A New York strip steak is a cut of beef from the short loin of a cow is actually the larger side of the T-bone. Typically it is easy to find a well marbled cut of strip steak making for a delicious grilled steak option. A common misconception about this cut is that it is tough, a tough strip steak is an over cooked strip steak.
When selecting a New York strip to grill remember that thicker is better. A thicker cut steak takes longer to cook which allows for a larger margin of error when grilling. Thinner cut steaks are what leads people to believe that they are a tough cut. A steak that is cut to 1/2 to 3/4 of an inch thick can be fully cooked in only 5 to 7 minutes.
A New York strip can handle being cooked in the medium to well done range because of the fat content.
When grilling a strip steak we will follow all the same basic steps as grilling any higher end cut of beef. While using a slightly lower heat and keeping and eye out for flare ups caused by the melting fat.
Step 1: Remove the strip steaks from refrigeration at least 1 hour before grilling and season (we like this Chicago steak seasoning) to taste. For almost any steak we will only season with either salt and pepper (fresh ground works best) or Lawrey’s seasoning salt, in either case use just a light dusting that covers the entire steak. If you feel like you must cover your meat while out of the fridge, set a paper towel over the top, you want the air to get to it. Over this hour not only will the steak be reaching room temperature it will be breaking down and absorbing your seasoning.
Step 2: Preheat your grill to a medium high heat, when grilling with charcoal have multiple heat zones available. We use a lower heat then normal here to help slow down the cooking process. If using a gas grill you may preheat to high to get better grill marks, just turn down the heat before the steaks hit your grates.
Step 3: Place your strip steaks over directly over flames for 2 to 4 minutes, depending on thickness. Until they no longer stick the grill grates, if you only used dry seasonings they will release on there own when they are ready. If you are cooking a thin cut strip and it takes more then 3 minutes to release from the grates jump to step 5 and check your temperature.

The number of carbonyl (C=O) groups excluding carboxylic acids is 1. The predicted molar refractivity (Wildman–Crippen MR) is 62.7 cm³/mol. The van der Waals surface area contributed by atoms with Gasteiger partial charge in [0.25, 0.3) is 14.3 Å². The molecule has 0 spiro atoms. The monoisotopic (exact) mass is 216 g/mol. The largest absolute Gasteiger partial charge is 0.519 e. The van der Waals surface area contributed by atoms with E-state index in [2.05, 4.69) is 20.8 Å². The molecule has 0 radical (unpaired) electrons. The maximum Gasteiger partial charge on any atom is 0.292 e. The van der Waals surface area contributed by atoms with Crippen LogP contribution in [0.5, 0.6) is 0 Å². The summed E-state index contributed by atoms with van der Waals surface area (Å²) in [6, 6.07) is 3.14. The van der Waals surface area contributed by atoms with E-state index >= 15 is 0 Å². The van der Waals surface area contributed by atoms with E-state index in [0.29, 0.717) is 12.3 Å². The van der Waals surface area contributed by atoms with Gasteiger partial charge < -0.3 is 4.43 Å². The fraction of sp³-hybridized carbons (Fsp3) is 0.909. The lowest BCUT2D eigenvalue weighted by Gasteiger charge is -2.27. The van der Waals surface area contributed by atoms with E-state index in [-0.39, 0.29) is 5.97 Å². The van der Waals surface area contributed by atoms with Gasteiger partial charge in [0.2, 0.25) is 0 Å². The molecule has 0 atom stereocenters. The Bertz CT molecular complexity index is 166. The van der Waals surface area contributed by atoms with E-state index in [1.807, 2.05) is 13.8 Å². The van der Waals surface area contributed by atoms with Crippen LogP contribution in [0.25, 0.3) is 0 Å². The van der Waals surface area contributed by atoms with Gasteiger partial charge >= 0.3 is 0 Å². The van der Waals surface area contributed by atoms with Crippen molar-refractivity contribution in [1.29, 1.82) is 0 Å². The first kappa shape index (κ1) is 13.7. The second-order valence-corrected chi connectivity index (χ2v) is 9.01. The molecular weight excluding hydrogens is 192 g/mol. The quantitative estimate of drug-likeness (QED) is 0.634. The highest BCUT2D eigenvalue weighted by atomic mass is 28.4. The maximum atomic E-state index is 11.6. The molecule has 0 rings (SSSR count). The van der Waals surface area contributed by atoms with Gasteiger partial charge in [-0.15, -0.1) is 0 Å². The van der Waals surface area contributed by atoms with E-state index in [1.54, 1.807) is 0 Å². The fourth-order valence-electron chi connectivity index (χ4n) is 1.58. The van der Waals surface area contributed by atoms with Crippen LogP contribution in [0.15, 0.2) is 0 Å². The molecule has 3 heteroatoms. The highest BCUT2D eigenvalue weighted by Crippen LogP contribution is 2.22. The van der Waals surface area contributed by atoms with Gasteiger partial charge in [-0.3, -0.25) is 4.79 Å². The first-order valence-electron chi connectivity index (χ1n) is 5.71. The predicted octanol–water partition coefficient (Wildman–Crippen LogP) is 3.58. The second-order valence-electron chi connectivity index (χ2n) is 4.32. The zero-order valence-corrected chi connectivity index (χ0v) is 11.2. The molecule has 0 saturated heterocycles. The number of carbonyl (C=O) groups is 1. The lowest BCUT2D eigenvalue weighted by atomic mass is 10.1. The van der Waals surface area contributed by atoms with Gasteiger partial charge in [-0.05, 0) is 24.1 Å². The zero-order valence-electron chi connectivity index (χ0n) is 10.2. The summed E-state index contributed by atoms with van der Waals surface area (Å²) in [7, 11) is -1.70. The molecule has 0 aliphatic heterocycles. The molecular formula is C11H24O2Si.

Step 4: Rotate your strip steaks 1/4 turn while moving them to a clean unused part of your grates and let cook for an additional 2 to 4 minutes. This step will help to achieve better cross-hatch grill marks. It is at this stage you need to be on the alert for flare ups. If you are grilling with a closed lid listen for a sizzling sound. When a flare occurs move your steaks off of the direct heat immediately, once the fat has begun to render it will not stop until it is removed from the heat completely.
Step 5: Flip your strips over. If your still over direct heat at this point let the steaks cook for an additional 2 to 4 minutes.
Step 6: Move from direct heat to an indirect heat zone and do a temp check. Since strip steaks are typically cut thinner you will need to stick your probe through the side of the meat (as shown above) and attempt to get the tip into the center of the steak. Your temperature is probably around 100 to 120 degrees and from here should keep rising at about 2 degrees per minute.
Step 7: Remove steak from grill 5 to 10 degrees short of reaching your ideal temperature. For example if your shooting for medium rare that is 145 degrees, remove the steak from your grill when your in the 135 to 140 degree range. If your steaks show signs of curling (shown above) remove from the grill immediately, they are over cooked.
Step 8: Place on plate, tent the plate with tinfoil and let sit for a minimum of 5 minutes. This will raise your temperature into the ideal temp zone
Following these simple steps will help you get the best flavor and make your strip steaks as tender as possible.
Is a Certified Food Safety Professional, KCBS member and has over 10 years experience in the food service industry.
“I have experienced some of the best food this country has to offer and nothing is better than the food that comes off my grill!”
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